Migrant Journal—Issue 1 Across Country
type—independent print publication, first of six issues
project team and credit—Migrant Journal; Catarina de Almeida Brito, Christoph Miller, Isabel Seiffert, Justinien Tribillon
Migrant Journal is a six-issue independent print publication that explores the circulation of people, goods, information, but also fauna and flora, around the world and the transformative impact they have on space. While migration is part of humanity’s genesis, it seems the phenomenon has become ubiquitous, happening faster, with complex ramifications.
Migrant Journal aims at exploring the relationship between these elements, events, journeys and spaces bound under the idea of ‘migration’ in all its forms, crucial to understand today’s society. In order to break from the prejudices and clichés of migrants and migration, Migrant Journal asks artists, journalists, academics, designers, architects, philosophers, activists and citizens to rethink our approach to migration and critically explore the new spaces it creates.
Each issue explores a different theme related to migration. Issue one, Across Country, looks at those spaces that lie beyond traditional urban confines. This number includes essays, reports, and texts that touch upon migration happening in the countryside, such as rural exodus in Japan, shifting glaciers in the Alps and the undocumented spaces migrants move through in Mexico.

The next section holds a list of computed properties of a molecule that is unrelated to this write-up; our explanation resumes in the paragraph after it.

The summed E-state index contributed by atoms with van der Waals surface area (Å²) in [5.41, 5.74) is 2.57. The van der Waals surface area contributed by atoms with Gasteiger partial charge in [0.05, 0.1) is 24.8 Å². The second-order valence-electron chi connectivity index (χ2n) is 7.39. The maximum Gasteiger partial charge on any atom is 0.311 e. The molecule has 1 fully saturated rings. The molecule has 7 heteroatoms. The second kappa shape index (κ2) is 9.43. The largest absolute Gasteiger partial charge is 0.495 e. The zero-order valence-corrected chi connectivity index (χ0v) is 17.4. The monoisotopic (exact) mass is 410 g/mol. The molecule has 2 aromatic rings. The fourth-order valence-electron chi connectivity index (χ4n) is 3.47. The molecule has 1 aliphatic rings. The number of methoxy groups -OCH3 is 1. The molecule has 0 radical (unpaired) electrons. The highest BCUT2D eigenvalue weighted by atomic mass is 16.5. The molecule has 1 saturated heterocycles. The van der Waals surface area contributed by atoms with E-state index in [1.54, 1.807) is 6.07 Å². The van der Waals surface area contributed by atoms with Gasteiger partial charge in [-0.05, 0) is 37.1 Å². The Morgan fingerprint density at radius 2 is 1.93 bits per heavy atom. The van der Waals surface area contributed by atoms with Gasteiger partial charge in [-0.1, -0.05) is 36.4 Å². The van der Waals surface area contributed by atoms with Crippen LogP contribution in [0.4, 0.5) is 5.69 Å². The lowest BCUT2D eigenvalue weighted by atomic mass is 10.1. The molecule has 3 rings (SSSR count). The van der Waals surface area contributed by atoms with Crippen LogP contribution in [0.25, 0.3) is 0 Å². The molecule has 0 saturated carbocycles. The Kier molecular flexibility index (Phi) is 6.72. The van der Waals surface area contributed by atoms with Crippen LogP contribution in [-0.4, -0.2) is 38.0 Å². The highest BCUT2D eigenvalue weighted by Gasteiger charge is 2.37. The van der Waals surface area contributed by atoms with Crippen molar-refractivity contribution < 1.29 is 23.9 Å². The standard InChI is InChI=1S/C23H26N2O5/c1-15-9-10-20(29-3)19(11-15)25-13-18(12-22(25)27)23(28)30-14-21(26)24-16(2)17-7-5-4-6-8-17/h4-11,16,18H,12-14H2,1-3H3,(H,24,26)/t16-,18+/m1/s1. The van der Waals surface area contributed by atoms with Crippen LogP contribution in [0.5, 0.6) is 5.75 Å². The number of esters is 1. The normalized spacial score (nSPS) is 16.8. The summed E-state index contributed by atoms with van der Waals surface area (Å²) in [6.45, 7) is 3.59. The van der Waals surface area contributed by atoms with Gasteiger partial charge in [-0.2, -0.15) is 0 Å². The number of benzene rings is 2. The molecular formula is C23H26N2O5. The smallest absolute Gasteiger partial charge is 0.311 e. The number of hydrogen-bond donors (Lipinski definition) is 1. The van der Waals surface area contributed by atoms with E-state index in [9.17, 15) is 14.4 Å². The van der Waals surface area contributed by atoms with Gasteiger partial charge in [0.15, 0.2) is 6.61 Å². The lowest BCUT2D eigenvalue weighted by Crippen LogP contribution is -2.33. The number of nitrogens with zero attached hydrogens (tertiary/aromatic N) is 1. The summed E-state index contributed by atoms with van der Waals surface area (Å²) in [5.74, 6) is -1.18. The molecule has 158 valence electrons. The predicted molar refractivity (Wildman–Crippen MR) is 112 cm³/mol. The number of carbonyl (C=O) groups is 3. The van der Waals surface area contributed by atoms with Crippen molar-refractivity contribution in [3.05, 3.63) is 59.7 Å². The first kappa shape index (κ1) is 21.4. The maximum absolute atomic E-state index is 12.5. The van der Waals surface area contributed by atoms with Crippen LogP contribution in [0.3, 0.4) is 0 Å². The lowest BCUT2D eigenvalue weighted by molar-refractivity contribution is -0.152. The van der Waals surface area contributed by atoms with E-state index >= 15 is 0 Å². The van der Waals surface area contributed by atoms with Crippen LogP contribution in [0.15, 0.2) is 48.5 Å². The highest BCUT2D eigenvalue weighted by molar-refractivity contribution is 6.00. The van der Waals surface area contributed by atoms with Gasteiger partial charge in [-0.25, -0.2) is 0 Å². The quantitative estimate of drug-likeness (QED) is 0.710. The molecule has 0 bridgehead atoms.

“We should build cities in the countryside, because the air is much purer over there” said 19th-century French writer and humorist Alphonse Allais. Today’s writers, intellectuals, and designers are far more concerned about the urban space—promised land of diversity, economic growth, social (in)justice, cultural creation. We’ve entered the ‘urban age’, the space of the ‘endless city’, implicitly discarding rural space and neglecting the ‘countryside’ as inexistent.
The refugee crisis that Europe is currently facing is shedding a dramatic light on the countryside. Syrians refugees flee the war via Turkey, then Greece and their isolated beaches, to move on to travel Europe across country, fields and scenic landscapes via Macedonia, Serbia, Bosnia, Croatia... The forgotten rural land is the stage of our present migration tragedy.
Migrations in rural settings, however, transcend movements of people. The countryside is the metaphor of the nation, its permanence is celebrated in the vocabulary and the iconography: soil, roots, trees, farmers. But, like cities, the countryside has dramatically changed, influenced by human and ecological footprints—man-made or natural. Most of the fruits, vegetables and cereals that are part of our everyday diet and whose crops are shaping our rural landscapes are not autochthonous, they were imported. Seeds are also migrants, and so are the mechanical inventions that shape our landscape. What will be the migration of tomorrow? What will be the countryside of tomorrow?
With Contributions by:
→ AMPHIBIOUS CREATURES
→ MOVE TO WORK
Sophie Dyer & Eline Benjaminsen
→ SPECTRAL TOPOGRAPHIES
→ ALGORHYTHMIC HORIZON
→ STRONG CAPITAL, FRAGILE WORKERS
Paolo Woods & Gabriele Galimberti
→ THE HEAVENS
Paulo Moreira & Pétur Waldorff
→ LUANDA’S PLEASURE RESORTS
Maya Ober & Magdala Goldin
→ POLARIZED MIGRATION
→ THE PANIC OF 1873
→ EXTRACTION EXPULSION
Michaela Büsse & Jariyaporn Prachasartta
→ THE REMORAS